What isn’t different is that the gauntlet has been thrown down. The millennials are engaged and they are, for me, game changers. Not far from Aldo Sohm’s Wine Bar, there were plenty of after-dinners around the city with wine industry folks. No doubt, the titans of the wine industry were among them, sitting down with a “Cab and a slab,” enjoying their moment in the dying spotlight. But time is the great leveler. Where once I would have thought that the high point in one’s career would be to sit at the table with the great powers, drinking big red wine and contemplating the midnight Cognac and Havana, finally having gotten inside the pearly gates of the wine business, a block away there is a quiet party that is turning into a revolution. Where do you want to go: back to Jurassic Park or forward into the Age of Aquarius?

The people of the future have a different perspective. Theirs is one less of contemplating being a heavenly body as it is observing those celestial forms on the azimuth; almost touchable, definitely less of a career goal than an approachable thing, if only for an evening, sharing a glass in a warm and friendly place, while the star wars rage on in the wine world.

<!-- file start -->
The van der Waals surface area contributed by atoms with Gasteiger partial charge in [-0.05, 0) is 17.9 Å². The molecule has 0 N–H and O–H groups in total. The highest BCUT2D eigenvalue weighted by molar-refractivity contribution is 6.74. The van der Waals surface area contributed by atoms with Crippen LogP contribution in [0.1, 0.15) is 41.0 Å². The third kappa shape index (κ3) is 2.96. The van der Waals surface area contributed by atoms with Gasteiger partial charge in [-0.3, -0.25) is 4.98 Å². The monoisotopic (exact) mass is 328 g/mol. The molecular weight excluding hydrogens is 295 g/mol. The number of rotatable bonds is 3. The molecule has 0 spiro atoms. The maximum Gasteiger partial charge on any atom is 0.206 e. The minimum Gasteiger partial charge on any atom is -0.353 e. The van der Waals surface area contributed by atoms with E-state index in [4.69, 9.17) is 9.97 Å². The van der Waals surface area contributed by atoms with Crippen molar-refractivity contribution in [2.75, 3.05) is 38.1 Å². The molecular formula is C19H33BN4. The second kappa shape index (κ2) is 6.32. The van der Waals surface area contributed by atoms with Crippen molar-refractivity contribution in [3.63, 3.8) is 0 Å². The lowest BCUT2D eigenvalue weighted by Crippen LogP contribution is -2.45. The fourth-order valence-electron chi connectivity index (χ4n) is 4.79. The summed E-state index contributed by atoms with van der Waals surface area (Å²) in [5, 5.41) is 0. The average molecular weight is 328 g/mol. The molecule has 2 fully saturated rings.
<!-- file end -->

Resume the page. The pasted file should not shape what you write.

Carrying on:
The young breed of “New" Californians” and “New" New Yorkers are bringing vibrancy and energy to the sorting table. And it makes one Ancient Sicilian very happy.

wine blog +  Italian wine blog + Italy W


Anonymous said...


I'm pleased you enjoyed the Grand Tastings at Wine Spectator's recent Wine Experience. Our goal is to present the whole world of wine -- its wonderful diversity of regions, grapes and styles. We hope that our guests will find old favorites and make new discoveries, guided by their palates, and not the ideological battles which attempt to pit one style or region against another. There's plenty of room for all.

Thomas Matthews
Executive editor
Wine Spectator

Alfonso Cevola said...

Thanks, Tom...agreed

Looking forward to seeing you all in Dallas next year...

Jack said...


But, " or Marin County" - I live in the county above it and I find that hard to imagine.

Alfonso Cevola said...

Are you kidding, Jack? Been to Mill Valley lately?

Real Time Analytics